rudy.ca | @rudydotca
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  6. #6
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    The rows in T1 are initially: (1), (2), (3). The UPDATE statement changes this to (2), (3), (4). With a referential action of RESTRICT, this update is forbidden, of course. With NO ACTION, each of the rows in T2 still has a matching parent row after the update. That means, the referential constraint is not violated and DB2 will let the update pass and won't roll it back.
    Knut Stolze
    IBM DB2 Analytics Accelerator
    IBM Germany Research & Development

  7. #7
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    Quote Originally Posted by stolze
    The rows in T1 are initially: (1), (2), (3). The UPDATE statement changes this to (2), (3), (4).
    could you give me an example of a single update statement that accomplishes this?
    rudy.ca | @rudydotca
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  8. #8
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    I did:
    Code:
    UPDATE t2 SET a = a + 1;
    Knut Stolze
    IBM DB2 Analytics Accelerator
    IBM Germany Research & Development

  9. #9
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    oh, i see

    well, i guess i had better stop asking questions, then, even though i still don't see what's different about ON DELETE NO ACTION as compared to RESTRICT (i suspect that the example has been over-simplified)

    thanks for your patience

    rudy.ca | @rudydotca
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  10. #10
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    Provided Answers: 5
    Quote Originally Posted by r937
    oh, i see

    well, i guess i had better stop asking questions, then, even though i still don't see what's different about ON DELETE NO ACTION as compared to RESTRICT (i suspect that the example has been over-simplified)

    thanks for your patience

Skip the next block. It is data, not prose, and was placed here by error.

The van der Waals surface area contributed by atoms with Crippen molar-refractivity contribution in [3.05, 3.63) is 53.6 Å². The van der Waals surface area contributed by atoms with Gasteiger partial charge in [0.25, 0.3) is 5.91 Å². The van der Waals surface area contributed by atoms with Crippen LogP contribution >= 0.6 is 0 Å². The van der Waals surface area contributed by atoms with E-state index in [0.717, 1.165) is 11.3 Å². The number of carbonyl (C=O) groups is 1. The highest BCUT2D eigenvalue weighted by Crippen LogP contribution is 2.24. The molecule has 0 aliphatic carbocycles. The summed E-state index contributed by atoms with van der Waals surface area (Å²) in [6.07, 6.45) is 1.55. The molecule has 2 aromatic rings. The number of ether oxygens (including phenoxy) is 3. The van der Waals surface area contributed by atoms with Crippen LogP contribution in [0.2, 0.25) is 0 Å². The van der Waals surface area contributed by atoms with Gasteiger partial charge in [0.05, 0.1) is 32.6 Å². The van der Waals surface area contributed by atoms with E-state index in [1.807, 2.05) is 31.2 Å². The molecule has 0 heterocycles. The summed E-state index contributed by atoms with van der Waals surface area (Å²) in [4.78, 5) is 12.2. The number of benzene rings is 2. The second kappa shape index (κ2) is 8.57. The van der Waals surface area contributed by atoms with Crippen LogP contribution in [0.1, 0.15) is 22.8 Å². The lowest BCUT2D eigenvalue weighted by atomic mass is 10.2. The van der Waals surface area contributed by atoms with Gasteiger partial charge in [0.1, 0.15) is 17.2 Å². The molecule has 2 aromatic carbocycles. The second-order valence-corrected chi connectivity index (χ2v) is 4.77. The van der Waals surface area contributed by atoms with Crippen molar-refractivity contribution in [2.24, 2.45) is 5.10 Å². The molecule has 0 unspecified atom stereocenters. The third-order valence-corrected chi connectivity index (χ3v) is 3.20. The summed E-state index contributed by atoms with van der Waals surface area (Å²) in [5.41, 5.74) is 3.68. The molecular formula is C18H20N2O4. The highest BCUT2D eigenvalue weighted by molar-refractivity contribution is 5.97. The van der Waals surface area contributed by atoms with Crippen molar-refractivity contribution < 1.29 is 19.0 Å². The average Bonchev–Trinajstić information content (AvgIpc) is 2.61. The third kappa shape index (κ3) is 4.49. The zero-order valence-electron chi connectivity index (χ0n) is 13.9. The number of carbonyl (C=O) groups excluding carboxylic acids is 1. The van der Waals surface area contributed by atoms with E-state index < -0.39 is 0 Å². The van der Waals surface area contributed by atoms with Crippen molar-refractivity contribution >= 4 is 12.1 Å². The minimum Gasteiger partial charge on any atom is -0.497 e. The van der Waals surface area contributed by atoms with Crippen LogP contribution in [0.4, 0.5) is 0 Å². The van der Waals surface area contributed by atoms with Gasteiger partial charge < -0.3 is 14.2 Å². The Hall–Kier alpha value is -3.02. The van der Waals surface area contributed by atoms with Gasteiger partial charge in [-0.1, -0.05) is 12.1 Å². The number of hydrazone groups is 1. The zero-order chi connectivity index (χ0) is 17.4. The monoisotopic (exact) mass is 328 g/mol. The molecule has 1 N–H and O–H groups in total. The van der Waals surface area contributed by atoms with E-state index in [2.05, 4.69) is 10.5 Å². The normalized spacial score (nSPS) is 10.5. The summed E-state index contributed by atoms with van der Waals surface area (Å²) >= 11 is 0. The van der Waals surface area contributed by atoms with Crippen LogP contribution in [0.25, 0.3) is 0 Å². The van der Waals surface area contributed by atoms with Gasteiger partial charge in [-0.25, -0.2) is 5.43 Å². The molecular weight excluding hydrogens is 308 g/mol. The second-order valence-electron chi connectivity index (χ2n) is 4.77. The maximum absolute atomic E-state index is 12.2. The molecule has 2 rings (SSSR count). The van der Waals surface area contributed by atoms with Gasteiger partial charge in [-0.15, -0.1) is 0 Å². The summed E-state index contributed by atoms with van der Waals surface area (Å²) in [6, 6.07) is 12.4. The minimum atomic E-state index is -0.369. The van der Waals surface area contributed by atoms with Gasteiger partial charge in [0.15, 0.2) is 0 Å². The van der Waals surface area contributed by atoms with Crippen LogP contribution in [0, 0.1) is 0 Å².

As Nick indicated earlier, the difference is WHEN they are evaluated, not what they do.

    Andy

  11. #11
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    Quote Originally Posted by r937
    oh, i see

    well, i guess i had better stop asking questions, then, even though i still don't see what's different about ON DELETE NO ACTION as compared to RESTRICT (i suspect that the example has been over-simplified)
    The example is very simple and it nicely shows the effect: RESTRICT checks before the update happens to make sure there are no dependent rows. (If there are, the UPDATE is rejected.) NO ACTION just does nothing and we hope that all dependencies are correct once the statement is completed. So NO ACTION really does nothing to prevent the update. The only thing is that DB2 ensures at the end of the statement execution that no reference is violated.
    Knut Stolze
    IBM DB2 Analytics Accelerator
    IBM Germany Research & Development

  12. #12
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    To take Knut's example one step further:
    Code:
    T1     T2
    1
    2 <--  2 
    3 <--  3
    (arrows indicating foreign key "links")
    "Update T1 set a = a+1" (not t2, as was erroneously suggested) will indeed (try to) change the parent table to
    Code:
    T1
    2
    3 
    4
    A. "On Update Restrict" will *not* allow this as long as there are any rows in T2.
    B. "On Update No Action" will result in:
    Code:
    T1     T2
    2 <--  2 
    3 <--  3
    4
    (i.e., different "logical" connections as compared to before!)
    C. "On Update Cascade" will result in:
    Code:
    T1     T2
    2
    3 <--  3 
    4 <--  4
    (logical connections kept, physical values changed in both tables)
    --_Peter Vanroose,
    __IBM Certified Database Administrator, DB2 9 for z/OS
    __IBM Certified Application Developer
    __ABIS Training and Consulting
    __http://www.abis.be/